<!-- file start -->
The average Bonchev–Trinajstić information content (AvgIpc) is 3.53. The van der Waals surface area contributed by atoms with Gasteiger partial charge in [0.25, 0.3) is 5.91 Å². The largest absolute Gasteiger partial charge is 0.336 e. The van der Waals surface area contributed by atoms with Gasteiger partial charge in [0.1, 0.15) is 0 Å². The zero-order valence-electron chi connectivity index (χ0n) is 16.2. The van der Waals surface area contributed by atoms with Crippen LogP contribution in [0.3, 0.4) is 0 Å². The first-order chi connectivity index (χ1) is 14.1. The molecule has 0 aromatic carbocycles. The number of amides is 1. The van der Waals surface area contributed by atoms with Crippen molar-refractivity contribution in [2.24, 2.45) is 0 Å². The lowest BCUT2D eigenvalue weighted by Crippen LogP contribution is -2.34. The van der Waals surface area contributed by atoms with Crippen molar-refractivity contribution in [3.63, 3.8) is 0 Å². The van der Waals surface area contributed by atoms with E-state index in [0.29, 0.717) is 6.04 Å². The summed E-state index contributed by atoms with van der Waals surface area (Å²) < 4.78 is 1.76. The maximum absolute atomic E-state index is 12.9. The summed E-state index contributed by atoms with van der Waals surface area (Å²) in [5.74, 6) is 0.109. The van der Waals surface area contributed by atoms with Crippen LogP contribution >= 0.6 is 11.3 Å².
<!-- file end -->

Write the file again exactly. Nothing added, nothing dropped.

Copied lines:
The average Bonchev–Trinajstić information content (AvgIpc) is 3.53. The van der Waals surface area contributed by atoms with Gasteiger partial charge in [0.25, 0.3) is 5.91 Å². The largest absolute Gasteiger partial charge is 0.336 e. The van der Waals surface area contributed by atoms with Gasteiger partial charge in [0.1, 0.15) is 0 Å². The zero-order valence-electron chi connectivity index (χ0n) is 16.2. The van der Waals surface area contributed by atoms with Crippen LogP contribution in [0.3, 0.4) is 0 Å². The first-order chi connectivity index (χ1) is 14.1. The molecule has 0 aromatic carbocycles. The number of amides is 1. The van der Waals surface area contributed by atoms with Crippen molar-refractivity contribution in [2.24, 2.45) is 0 Å². The lowest BCUT2D eigenvalue weighted by Crippen LogP contribution is -2.34. The van der Waals surface area contributed by atoms with Crippen molar-refractivity contribution in [3.63, 3.8) is 0 Å². The van der Waals surface area contributed by atoms with E-state index in [0.29, 0.717) is 6.04 Å². The summed E-state index contributed by atoms with van der Waals surface area (Å²) < 4.78 is 1.76. The maximum absolute atomic E-state index is 12.9. The summed E-state index contributed by atoms with van der Waals surface area (Å²) in [5.74, 6) is 0.109. The van der Waals surface area contributed by atoms with Crippen LogP contribution >= 0.6 is 11.3 Å².